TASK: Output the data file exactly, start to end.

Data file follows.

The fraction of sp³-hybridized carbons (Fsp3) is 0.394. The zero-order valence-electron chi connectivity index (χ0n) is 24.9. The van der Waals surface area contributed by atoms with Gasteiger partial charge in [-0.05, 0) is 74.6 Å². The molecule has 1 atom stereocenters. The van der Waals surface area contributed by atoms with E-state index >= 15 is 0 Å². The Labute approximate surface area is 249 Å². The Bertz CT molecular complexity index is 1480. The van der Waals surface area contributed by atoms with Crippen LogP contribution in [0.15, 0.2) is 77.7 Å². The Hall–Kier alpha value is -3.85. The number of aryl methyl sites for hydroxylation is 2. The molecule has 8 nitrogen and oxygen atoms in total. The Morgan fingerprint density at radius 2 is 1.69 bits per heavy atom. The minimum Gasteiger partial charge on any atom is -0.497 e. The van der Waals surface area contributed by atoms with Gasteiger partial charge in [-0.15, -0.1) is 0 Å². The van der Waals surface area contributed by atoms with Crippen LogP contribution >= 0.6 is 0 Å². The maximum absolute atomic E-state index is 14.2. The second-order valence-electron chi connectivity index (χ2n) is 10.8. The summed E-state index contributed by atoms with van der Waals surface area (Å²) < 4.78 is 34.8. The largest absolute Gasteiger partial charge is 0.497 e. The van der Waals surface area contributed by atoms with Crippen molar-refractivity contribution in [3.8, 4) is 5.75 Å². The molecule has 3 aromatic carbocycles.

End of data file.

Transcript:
The fraction of sp³-hybridized carbons (Fsp3) is 0.394. The zero-order valence-electron chi connectivity index (χ0n) is 24.9. The van der Waals surface area contributed by atoms with Gasteiger partial charge in [-0.05, 0) is 74.6 Å². The molecule has 1 atom stereocenters. The van der Waals surface area contributed by atoms with E-state index >= 15 is 0 Å². The Labute approximate surface area is 249 Å². The Bertz CT molecular complexity index is 1480. The van der Waals surface area contributed by atoms with Crippen LogP contribution in [0.15, 0.2) is 77.7 Å². The Hall–Kier alpha value is -3.85. The number of aryl methyl sites for hydroxylation is 2. The molecule has 8 nitrogen and oxygen atoms in total. The Morgan fingerprint density at radius 2 is 1.69 bits per heavy atom. The minimum Gasteiger partial charge on any atom is -0.497 e. The van der Waals surface area contributed by atoms with Gasteiger partial charge in [-0.15, -0.1) is 0 Å². The van der Waals surface area contributed by atoms with Crippen LogP contribution >= 0.6 is 0 Å². The maximum absolute atomic E-state index is 14.2. The second-order valence-electron chi connectivity index (χ2n) is 10.8. The summed E-state index contributed by atoms with van der Waals surface area (Å²) < 4.78 is 34.8. The largest absolute Gasteiger partial charge is 0.497 e. The van der Waals surface area contributed by atoms with Crippen molar-refractivity contribution in [3.8, 4) is 5.75 Å². The molecule has 3 aromatic carbocycles.